Although Chicago is known for pretty harsh winters, Illinois comes in at a modest 36th place on the list of US states with deepest snow cover ever recorded: 41 inches measured in 1900 and 1979. In comparison, the deepest snow cover in the US was exactly 11 times the Illinois record: a whopping 451 inches measured on the western slopes of California's Sierra Nevada.
This year, Chicago actually set a record with 335 days without measurable snow on the ground, shattering the previous record of 280 days. It started snowing very late in the season, but winter storm Rocky that blanketed parts of Texas, Oklahoma and Kansas a week ago arrived in our area last Tuesday. It steadily snowed for almost 24 hours, and we got about 10 inches on the ground. It started as heavy wet snow, also dubbed "heart-attack" snow because of unintended consequences for people underestimating the weight of shoveling this stuff. It did create interesting sculptures though, with the snow sticking like plaster.
The snow shovelers could finally put their toys to good use - they were starting to look out of place, driving around uselessly for 3 months with their huge snow ploughs mounted on their trucks and SUVs.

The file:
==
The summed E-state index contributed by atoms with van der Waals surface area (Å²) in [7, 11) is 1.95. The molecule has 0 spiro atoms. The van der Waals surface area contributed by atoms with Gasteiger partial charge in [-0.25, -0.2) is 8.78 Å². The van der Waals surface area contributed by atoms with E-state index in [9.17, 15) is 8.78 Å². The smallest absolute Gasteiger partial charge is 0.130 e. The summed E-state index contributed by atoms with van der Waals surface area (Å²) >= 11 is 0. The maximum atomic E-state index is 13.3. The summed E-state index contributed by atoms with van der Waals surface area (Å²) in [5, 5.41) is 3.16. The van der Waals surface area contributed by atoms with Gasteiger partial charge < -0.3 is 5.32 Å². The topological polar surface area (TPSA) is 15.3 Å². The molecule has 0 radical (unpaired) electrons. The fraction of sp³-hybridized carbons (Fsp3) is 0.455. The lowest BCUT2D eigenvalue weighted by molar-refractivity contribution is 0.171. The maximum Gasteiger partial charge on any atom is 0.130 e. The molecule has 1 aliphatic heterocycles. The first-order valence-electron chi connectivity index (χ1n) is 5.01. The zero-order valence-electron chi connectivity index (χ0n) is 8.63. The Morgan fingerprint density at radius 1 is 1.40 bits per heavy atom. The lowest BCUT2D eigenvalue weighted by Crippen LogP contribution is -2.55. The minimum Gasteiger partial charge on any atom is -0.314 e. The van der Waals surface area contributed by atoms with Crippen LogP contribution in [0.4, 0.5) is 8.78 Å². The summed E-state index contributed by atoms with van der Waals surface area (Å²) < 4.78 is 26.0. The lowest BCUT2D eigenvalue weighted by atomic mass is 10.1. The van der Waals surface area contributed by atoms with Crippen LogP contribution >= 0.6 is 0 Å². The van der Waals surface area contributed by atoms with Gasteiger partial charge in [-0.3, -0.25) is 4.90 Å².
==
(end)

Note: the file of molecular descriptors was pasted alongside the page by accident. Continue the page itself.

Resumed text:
Meteorologically, spring kicked in on Friday. But today we were hit by Saturn (who comes up with these names for winter storm systems anyway?), and we have another 8 inches on top of the 6 or so inch left from Rocky last week. Saturn again brought late-season heart-attack snow, and put our hopes for warmer weather in the fridge for now. On the flip side, the North Shore turned magically white, and the snow plowers are happily reinstating their position, perhaps not as King Winter, but at least as Princes of Spring.